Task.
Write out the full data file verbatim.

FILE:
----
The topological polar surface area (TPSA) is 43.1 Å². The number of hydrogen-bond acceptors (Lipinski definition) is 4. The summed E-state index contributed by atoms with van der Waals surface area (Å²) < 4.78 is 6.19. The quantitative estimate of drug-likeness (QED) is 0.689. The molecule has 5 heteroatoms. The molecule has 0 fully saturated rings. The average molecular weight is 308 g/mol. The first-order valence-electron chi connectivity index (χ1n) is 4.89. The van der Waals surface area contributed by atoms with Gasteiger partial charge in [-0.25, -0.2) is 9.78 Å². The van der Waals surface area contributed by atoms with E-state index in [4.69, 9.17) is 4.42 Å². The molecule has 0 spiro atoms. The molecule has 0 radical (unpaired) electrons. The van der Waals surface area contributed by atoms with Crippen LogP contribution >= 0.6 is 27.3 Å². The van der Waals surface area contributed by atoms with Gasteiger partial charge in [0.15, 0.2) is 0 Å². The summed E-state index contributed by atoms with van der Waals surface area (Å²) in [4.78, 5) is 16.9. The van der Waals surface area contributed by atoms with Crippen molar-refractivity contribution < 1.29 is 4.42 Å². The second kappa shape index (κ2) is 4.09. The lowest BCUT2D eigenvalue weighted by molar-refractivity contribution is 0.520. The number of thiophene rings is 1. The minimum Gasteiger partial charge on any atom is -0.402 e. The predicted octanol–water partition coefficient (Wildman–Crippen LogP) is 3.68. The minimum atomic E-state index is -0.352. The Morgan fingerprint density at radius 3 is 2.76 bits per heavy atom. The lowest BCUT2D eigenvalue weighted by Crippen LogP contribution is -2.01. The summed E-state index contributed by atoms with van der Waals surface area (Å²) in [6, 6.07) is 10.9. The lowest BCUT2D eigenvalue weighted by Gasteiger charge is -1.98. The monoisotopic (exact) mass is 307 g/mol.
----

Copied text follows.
The topological polar surface area (TPSA) is 43.1 Å². The number of hydrogen-bond acceptors (Lipinski definition) is 4. The summed E-state index contributed by atoms with van der Waals surface area (Å²) < 4.78 is 6.19. The quantitative estimate of drug-likeness (QED) is 0.689. The molecule has 5 heteroatoms. The molecule has 0 fully saturated rings. The average molecular weight is 308 g/mol. The first-order valence-electron chi connectivity index (χ1n) is 4.89. The van der Waals surface area contributed by atoms with Gasteiger partial charge in [-0.25, -0.2) is 9.78 Å². The van der Waals surface area contributed by atoms with E-state index in [4.69, 9.17) is 4.42 Å². The molecule has 0 spiro atoms. The molecule has 0 radical (unpaired) electrons. The van der Waals surface area contributed by atoms with Crippen LogP contribution >= 0.6 is 27.3 Å². The van der Waals surface area contributed by atoms with Gasteiger partial charge in [0.15, 0.2) is 0 Å². The summed E-state index contributed by atoms with van der Waals surface area (Å²) in [4.78, 5) is 16.9. The van der Waals surface area contributed by atoms with Crippen molar-refractivity contribution < 1.29 is 4.42 Å². The second kappa shape index (κ2) is 4.09. The lowest BCUT2D eigenvalue weighted by molar-refractivity contribution is 0.520. The number of thiophene rings is 1. The minimum Gasteiger partial charge on any atom is -0.402 e. The predicted octanol–water partition coefficient (Wildman–Crippen LogP) is 3.68. The minimum atomic E-state index is -0.352. The Morgan fingerprint density at radius 3 is 2.76 bits per heavy atom. The lowest BCUT2D eigenvalue weighted by Crippen LogP contribution is -2.01. The summed E-state index contributed by atoms with van der Waals surface area (Å²) in [6, 6.07) is 10.9. The lowest BCUT2D eigenvalue weighted by Gasteiger charge is -1.98. The monoisotopic (exact) mass is 307 g/mol.